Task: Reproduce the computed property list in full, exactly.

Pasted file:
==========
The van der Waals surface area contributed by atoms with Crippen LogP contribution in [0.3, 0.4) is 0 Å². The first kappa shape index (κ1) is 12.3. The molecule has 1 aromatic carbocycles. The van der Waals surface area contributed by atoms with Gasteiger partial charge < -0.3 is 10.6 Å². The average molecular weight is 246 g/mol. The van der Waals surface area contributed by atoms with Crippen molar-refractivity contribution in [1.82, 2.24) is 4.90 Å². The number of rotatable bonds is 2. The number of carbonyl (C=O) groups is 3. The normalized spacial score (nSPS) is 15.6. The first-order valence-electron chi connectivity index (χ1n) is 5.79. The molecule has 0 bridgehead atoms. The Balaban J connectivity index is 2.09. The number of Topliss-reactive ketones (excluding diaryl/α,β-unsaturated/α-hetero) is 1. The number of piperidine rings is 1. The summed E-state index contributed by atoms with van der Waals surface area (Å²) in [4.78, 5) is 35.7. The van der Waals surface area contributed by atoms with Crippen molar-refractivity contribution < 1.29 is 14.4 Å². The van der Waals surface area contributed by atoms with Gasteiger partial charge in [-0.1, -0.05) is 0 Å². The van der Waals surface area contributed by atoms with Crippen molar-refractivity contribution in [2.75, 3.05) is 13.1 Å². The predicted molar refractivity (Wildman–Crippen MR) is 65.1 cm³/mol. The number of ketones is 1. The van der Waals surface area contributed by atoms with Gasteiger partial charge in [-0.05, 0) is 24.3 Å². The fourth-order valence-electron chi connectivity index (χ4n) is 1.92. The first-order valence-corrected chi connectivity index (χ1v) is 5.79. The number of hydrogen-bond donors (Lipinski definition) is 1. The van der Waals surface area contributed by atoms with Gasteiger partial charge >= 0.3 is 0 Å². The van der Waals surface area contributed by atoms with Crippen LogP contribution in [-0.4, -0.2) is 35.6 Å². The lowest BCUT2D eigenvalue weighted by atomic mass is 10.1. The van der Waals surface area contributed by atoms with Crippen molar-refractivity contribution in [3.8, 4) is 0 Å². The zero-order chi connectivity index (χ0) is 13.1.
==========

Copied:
The van der Waals surface area contributed by atoms with Crippen LogP contribution in [0.3, 0.4) is 0 Å². The first kappa shape index (κ1) is 12.3. The molecule has 1 aromatic carbocycles. The van der Waals surface area contributed by atoms with Gasteiger partial charge < -0.3 is 10.6 Å². The average molecular weight is 246 g/mol. The van der Waals surface area contributed by atoms with Crippen molar-refractivity contribution in [1.82, 2.24) is 4.90 Å². The number of rotatable bonds is 2. The number of carbonyl (C=O) groups is 3. The normalized spacial score (nSPS) is 15.6. The first-order valence-electron chi connectivity index (χ1n) is 5.79. The molecule has 0 bridgehead atoms. The Balaban J connectivity index is 2.09. The number of Topliss-reactive ketones (excluding diaryl/α,β-unsaturated/α-hetero) is 1. The number of piperidine rings is 1. The summed E-state index contributed by atoms with van der Waals surface area (Å²) in [4.78, 5) is 35.7. The van der Waals surface area contributed by atoms with Crippen molar-refractivity contribution < 1.29 is 14.4 Å². The van der Waals surface area contributed by atoms with Gasteiger partial charge in [-0.1, -0.05) is 0 Å². The van der Waals surface area contributed by atoms with Crippen molar-refractivity contribution in [2.75, 3.05) is 13.1 Å². The predicted molar refractivity (Wildman–Crippen MR) is 65.1 cm³/mol. The number of ketones is 1. The van der Waals surface area contributed by atoms with Gasteiger partial charge in [-0.05, 0) is 24.3 Å². The fourth-order valence-electron chi connectivity index (χ4n) is 1.92. The first-order valence-corrected chi connectivity index (χ1v) is 5.79. The number of hydrogen-bond donors (Lipinski definition) is 1. The van der Waals surface area contributed by atoms with Gasteiger partial charge >= 0.3 is 0 Å². The van der Waals surface area contributed by atoms with Crippen LogP contribution in [-0.4, -0.2) is 35.6 Å². The lowest BCUT2D eigenvalue weighted by atomic mass is 10.1. The van der Waals surface area contributed by atoms with Crippen molar-refractivity contribution in [3.8, 4) is 0 Å². The zero-order chi connectivity index (χ0) is 13.1.